“Pakistan will not allow any militant group to operate” from its soil, Khan said at the press conference while adding that the problem of terrorism was “increasing differences” between both countries.

“So it was very important for me to come here and come with our security chief that we resolve this issue,” Khan said.

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The visit comes a day after Pakistan asked Iran to take action against terrorist groups believed to be behind the killing of 14 Pakistani soldiers earlier this month. Pixabay

Citing a militant attack on Pakistani security forces in Baluchistan on April 18, he said, Pakistan’s security chief will be meeting his Iranian counterpart on April 22 to discuss how both countries can cooperate in not allowing their soil to be used by militant groups.

Stressing that “no third country” could harm Iran-Pakistan ties, an apparent reference to the United States, Rohani said Tehran was ready to boost trade and business ties with Islamabad.

For his part, Khan said his visit to Tehran aimed to “find ways to increase trade and cooperation…in energy and other areas,” noting that two-way trade was “very limited.”

Khan arrived in Iran on April 21 on his first official visit to the Islamic republic for talks set to focus on strengthening bilateral ties, “fighting terrorism, and safeguarding borders,” Iranian state media reported.

The two countries have in recent months accused each other of not doing enough to stamp out militants allegedly sheltering across the border.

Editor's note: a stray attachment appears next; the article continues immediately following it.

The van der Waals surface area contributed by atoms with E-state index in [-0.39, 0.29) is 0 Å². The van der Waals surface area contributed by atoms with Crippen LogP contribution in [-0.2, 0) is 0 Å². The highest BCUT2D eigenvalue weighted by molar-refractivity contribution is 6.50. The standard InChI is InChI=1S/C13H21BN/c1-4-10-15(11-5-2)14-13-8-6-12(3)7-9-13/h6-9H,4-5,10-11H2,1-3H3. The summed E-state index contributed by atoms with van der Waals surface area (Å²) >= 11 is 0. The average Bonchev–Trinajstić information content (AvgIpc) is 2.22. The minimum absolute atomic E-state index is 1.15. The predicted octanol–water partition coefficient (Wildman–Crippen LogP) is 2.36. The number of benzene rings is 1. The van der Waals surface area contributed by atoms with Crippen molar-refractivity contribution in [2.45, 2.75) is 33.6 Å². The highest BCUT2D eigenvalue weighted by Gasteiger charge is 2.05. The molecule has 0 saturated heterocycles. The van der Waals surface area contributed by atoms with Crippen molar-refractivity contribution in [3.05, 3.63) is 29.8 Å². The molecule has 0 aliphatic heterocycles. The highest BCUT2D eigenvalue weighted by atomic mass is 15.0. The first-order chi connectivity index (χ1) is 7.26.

The two-day trip started with a stopover in the holy city of Mashhad, where Khan visited the shrine of Imam Reza, who is revered by Shi’ite Muslims.

The visit comes a day after Pakistan asked Iran to take action against terrorist groups believed to be behind the killing of 14 Pakistani soldiers earlier this month.

Pakistani Foreign Minister Shah Mehmood Qureshi said on April 20 that 15 gunmen wearing military uniforms ambushed a bus in southwestern Balochistan Province on April 18, killing 14 Pakistani Army personnel.

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“We agreed to create a joint rapid reaction force at the borders for combatting terrorism,” Rohani was quoted as saying on April 22 during a joint press conference with Khan, who was officially welcomed in the Iranian capital earlier in the day. Pixabay

Pakistan’s Foreign Ministry said in a letter to the Iranian government that the assailants came from an alliance of three Baluch terrorist organizations based in Iran.

Qureshi told reporters that Khan would take up the matter with Iranian authorities.

Earlier this year, Iran called on Pakistan to take action against a militant group behind a deadly attack on the Islamic Revolutionary Guards Corps (IRGC).

Also Read: Measles Could be Completely Wiped Off, Instead it’s Making a Comeback

Twenty-seven IRGC members were killed in the February suicide car bombing near the border with Pakistan.

The Sunni Muslim extremist group Jaish al-Adl claimed responsibility for the attack in southeastern Iran. (RFERL)